Celebration of Controlled Movement: Pilates is Much More Than Stretching
Mar 02, 2017 07:48PM
● By Ariana Rawls Fine
Increased stability, flexibility and balance. More body awareness. Easier movement. Better focus. Improved posture. Individualized challenges. These are all phrases associated with the Pilates exercise system. In a simplified definition, the modality is described as a mind-body exercise that utilizes floor mats and an assortment of specialized equipment.
Pilates follows the principles established by Joseph Hubertus Pilates, a German-born self-defense and exercise instructor who eventually made his way to the U.S. in 1926 after World War I. During his internment in England during the war as an “enemy alien”, Pilates refined his system of exercise, including rigging hospital beds with springs that enabled bedridden patients to use resistance in order to exercise. This provided inspiration for the equipment designs we are now more familiar with, according to Balanced Body, a California based company offering Pilates and mindful movement equipment, information and education.
The Pilates exercise system gained popularity over the years, especially with dancers and athletes because of its focus on the body’s core and its ability to help them optimally build their strength and flexibility with specialized equipment. There are currently more than 11,000 Pilates studios in the U.S. alone. With an emphasis on breath awareness, balance and coordination, some of the benefits of Pilates can include increased self-confidence, improved posture, quicker rehabilitation from injuries and/or surgeries, and enhanced strengthening for performances or injury prevention. Boosting immunity by reducing stress is an added bonus.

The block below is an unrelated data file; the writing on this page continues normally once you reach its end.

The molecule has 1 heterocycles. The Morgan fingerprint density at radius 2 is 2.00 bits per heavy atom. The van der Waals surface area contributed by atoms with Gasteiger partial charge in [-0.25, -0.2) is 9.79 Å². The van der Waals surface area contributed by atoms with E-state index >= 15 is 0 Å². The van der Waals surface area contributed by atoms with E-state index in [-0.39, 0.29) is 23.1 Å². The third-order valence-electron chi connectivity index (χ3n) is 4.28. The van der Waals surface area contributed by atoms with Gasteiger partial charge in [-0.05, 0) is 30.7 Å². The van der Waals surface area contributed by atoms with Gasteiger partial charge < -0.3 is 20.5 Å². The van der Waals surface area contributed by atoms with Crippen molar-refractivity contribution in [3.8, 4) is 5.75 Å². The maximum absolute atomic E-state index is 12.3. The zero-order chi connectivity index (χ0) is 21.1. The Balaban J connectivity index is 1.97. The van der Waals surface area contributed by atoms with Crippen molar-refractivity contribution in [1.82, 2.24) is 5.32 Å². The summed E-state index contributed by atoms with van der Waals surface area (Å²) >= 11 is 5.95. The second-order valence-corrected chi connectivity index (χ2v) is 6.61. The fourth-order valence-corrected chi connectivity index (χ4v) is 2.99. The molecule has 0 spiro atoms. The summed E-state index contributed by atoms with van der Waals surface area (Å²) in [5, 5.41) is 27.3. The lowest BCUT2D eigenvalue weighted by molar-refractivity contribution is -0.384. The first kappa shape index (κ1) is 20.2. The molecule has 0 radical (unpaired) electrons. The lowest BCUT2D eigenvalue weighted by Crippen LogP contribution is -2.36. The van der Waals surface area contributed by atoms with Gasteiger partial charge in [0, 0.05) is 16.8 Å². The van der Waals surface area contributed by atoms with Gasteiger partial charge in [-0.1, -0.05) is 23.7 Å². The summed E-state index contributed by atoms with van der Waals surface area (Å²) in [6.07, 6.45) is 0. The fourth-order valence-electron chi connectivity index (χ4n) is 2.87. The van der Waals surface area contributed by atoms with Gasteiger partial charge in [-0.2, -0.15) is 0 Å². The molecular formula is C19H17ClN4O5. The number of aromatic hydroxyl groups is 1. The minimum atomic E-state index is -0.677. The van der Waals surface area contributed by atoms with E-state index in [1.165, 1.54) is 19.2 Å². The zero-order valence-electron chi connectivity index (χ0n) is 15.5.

“One of the big misunderstandings is that people think Pilates is all about stretching; it is more about learning how our bodies move. It is so rewarding as an instructor to have people coming in with injuries, body issues and posture problems who are then able to line up their body so it can function better,” explains Laura Pennock, owner of The Black Rock Pilates Studio (BlackRockPilates.com) in Bridgeport.
Pennock relays a story about a client several years ago who had broken her back and was prompted by her orthopedist to try Pilates. Within six weeks, Pennock says she was doing a full class after not being able to do a “bridge” pose in the beginning. “She was taking the time at home to sit better, she was walking, and she was working with her body. ‘Make your body a place where you want to live,’ a saying goes. So we needed to make her ‘house’ better.”
Pennock was introduced to the practice of Pilates as a dancer in New York City. After she finished professionally dancing and teaching dance, an injury prompted her to begin exploring Pilates again as a teacher 16 years ago. While she learned the classical Pilates at first, she was more drawn to the practice of “contemporary Pilates” and also became involved with Balanced Body four years ago. She opened her Black Rock studio in 2005. Situated in the same building as Black Rock Physical Therapy, Pennock collaborates with owner Tara Collins, PT, IMT.C, CSCS, who shares a similar philosophy and offers more holistic physical therapy to patients.